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Inside Davelle, a Tiny Japanese All-Day Cafe With Big Ambitions

Take a look at the menu for the new LES restaurant

A spread of small plates and kissaten classics at Davelle
A spread of small plates and kissaten classics at Davelle

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Tiny new all-day cafe Davelle, with just 20 seats, is just as small as the owners’ previous restaurant, Izakaya. And just like at Izakaya, owner Yudai Kanayama and his fashion industry partners have obsessed over all the little details, from ceramic dishware and vintage accents to the menu of super cozy Japanese fare.

During the day, Davelle is modeled after kissaten, traditional tea and coffee shops that have been around Japan since the late 1800s. In Tokyo, they’re often small, old-school, and peaceful, without the laptop-toting common in New York’s cafe culture. Menus often include toast, curry rice, and spaghetti, plus a pour-over coffee.

The exterior of Davelle
The exterior of Davelle
The dining room at Davelle
The dining room at Davelle

In Japan, food is not necessarily the primary focus of kissatens, and at Davelle, Kanayama wanted to pay more attention what’s available to eat. Like traditional kissaten, Davelle serves Napolitan spaghetti, the Japanese version of red sauce pasta that features green bell peppers and a ketchup sauce, and a curry with rice, offered with either beef or pork. Thick toast and fruit sandwiches, where a yogurt and heavy cream combo accompanies slices of fruit, are also available. They come with soup and salad in sets at lunch, maxing out at $23.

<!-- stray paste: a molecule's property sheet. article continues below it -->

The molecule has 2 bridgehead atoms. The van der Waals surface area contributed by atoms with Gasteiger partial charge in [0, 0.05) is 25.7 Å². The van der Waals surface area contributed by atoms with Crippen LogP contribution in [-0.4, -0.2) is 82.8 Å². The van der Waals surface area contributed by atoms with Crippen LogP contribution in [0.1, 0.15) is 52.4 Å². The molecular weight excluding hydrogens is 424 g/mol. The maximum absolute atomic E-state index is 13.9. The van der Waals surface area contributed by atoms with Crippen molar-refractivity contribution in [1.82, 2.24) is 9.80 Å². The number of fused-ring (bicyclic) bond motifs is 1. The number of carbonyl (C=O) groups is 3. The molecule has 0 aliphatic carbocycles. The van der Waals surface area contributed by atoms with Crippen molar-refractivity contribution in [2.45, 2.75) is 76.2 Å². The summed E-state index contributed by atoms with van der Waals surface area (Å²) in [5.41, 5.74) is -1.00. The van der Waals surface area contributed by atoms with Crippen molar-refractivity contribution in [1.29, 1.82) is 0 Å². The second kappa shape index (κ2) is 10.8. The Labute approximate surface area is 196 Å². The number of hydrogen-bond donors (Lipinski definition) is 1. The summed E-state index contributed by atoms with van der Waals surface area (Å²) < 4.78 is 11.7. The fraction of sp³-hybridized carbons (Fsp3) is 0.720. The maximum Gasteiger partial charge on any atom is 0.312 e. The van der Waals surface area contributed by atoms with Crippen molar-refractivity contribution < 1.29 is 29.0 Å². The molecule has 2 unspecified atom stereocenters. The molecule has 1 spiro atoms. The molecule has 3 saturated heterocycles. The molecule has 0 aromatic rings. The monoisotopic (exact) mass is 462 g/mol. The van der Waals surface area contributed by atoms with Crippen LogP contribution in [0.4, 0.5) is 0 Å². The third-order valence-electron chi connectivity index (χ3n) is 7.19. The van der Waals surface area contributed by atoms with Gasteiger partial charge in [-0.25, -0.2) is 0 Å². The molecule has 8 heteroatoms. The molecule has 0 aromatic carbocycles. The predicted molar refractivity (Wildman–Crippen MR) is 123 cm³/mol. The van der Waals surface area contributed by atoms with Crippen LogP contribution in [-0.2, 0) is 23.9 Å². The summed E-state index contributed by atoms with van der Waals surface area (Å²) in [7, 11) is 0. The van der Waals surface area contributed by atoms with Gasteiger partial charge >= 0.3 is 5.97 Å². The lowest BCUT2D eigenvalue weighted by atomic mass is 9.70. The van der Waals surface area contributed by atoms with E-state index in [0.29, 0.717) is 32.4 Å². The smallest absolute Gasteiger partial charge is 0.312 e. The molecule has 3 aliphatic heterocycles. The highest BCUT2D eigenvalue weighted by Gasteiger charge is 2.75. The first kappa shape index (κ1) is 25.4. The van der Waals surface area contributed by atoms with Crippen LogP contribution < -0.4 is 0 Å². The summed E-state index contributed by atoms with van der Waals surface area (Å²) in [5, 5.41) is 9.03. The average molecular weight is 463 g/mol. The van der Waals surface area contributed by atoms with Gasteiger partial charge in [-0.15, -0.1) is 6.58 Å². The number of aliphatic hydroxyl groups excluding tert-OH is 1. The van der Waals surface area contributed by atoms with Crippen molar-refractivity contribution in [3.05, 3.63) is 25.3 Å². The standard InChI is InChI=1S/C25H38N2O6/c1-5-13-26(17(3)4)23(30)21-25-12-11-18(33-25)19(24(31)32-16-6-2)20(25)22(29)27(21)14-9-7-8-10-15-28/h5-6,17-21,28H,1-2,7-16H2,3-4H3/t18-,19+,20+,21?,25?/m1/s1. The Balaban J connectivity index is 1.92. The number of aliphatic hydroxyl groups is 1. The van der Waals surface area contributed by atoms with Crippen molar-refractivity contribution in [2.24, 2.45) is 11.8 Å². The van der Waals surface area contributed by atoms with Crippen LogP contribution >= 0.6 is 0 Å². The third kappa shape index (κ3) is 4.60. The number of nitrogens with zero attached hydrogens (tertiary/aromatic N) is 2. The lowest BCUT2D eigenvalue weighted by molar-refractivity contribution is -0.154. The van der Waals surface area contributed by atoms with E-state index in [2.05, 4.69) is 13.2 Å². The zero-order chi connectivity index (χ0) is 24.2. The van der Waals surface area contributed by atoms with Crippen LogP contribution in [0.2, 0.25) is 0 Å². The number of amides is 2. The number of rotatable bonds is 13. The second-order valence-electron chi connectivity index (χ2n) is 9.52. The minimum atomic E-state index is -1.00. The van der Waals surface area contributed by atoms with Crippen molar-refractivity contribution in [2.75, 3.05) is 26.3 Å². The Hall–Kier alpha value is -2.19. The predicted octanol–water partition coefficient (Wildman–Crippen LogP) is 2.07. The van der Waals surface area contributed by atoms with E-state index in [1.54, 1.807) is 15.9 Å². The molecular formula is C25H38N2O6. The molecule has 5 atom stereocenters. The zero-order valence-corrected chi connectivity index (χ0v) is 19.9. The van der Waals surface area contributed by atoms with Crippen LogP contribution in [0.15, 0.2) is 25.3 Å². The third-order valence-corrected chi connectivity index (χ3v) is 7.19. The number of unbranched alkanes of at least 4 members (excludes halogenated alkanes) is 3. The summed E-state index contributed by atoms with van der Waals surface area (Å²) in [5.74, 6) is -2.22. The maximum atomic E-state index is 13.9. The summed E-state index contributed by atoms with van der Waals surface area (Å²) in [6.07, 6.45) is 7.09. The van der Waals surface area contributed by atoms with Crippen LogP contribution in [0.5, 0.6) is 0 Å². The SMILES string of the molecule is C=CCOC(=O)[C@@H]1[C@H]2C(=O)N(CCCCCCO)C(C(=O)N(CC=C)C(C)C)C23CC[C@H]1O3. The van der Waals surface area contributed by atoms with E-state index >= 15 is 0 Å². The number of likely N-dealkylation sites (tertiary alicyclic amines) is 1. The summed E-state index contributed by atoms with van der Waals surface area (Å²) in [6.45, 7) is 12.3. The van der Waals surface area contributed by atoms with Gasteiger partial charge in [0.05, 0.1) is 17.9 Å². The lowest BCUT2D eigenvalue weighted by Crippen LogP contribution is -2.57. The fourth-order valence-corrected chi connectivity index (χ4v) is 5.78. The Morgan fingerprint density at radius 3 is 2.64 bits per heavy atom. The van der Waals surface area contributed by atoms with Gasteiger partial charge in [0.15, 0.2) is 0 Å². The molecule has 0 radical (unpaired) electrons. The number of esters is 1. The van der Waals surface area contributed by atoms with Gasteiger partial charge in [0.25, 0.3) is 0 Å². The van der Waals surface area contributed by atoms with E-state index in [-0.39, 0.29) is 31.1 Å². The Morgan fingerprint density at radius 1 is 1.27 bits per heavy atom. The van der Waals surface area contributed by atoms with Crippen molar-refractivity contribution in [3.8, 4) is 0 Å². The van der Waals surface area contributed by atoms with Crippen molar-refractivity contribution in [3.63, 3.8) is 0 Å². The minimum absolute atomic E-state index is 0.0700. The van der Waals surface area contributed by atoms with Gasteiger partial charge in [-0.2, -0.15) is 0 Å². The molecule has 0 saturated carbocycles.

Napolitan spaghetti
Napolitan spaghetti
Curry rice
Curry rice
Fruit sandwich
Fruit sandwich
Photo by Jean Schwarzwalder

But then the little cafe expands by also offering oden, a Japanese street food that’s not commonly served in the U.S. and not often found at kissaten in Japan, either. It’s essentially different foods like mushroom and okra served in a light dashi broth, usually served warm but at Davelle, sometimes also served cold. All the ingredients sit in the broth in an oden machine, with flavors combining and contributing to the depth of the soup, Kanayama says. In Japan, the foods might be served on the street on a stick, but here things like tomato, asparagus, okra, and fried tofu come in a ceramic bowl of the broth.

Davelle oden
The oden machine
Tomato oden
Tomato oden
Okra oden
Okra oden

Kanayama plans to show diners the oden contraption, in part to better explain what it is. “Everything has different tastes and contributes to the soup,” he says. “The more you have in the soup, the better it tastes.” At dinner, various oden offerings compose of much of the menu. Still, fans of Izakaya in the East Village can find similar small plates here, such as vegetable chips and picture-perfect salads tinged with the pink of beet juice. See the full menu, including coffees and teas, below.

It’s still a work in progress — Davelle won’t have a liquor license for a bit, and a retail portion will be added later, as well — but for now, the cafe is at least serving food — which is what matters the most to them, anyway. “You really don’t expect a lot in Japan at a kissaten,” Kanayama says. “But I didn’t want to make it like that, I wanted to make a kissaten with good food.”

Davelle is now open from 7:30 a.m. to 11 p.m. at 102 Suffolk St., between Delancey and Rivington streets.

A snug cafe with high ceilings, a mirror, a single table, and a coffee menu written in cursive on paper.
Davelle
Jean Schwarzwalder/Eater NY

Davelle Menu by Eater NY on Scribd

Davelle

102 Suffolk Street, Manhattan, NY 10002 (646) 988-1973 Visit Website
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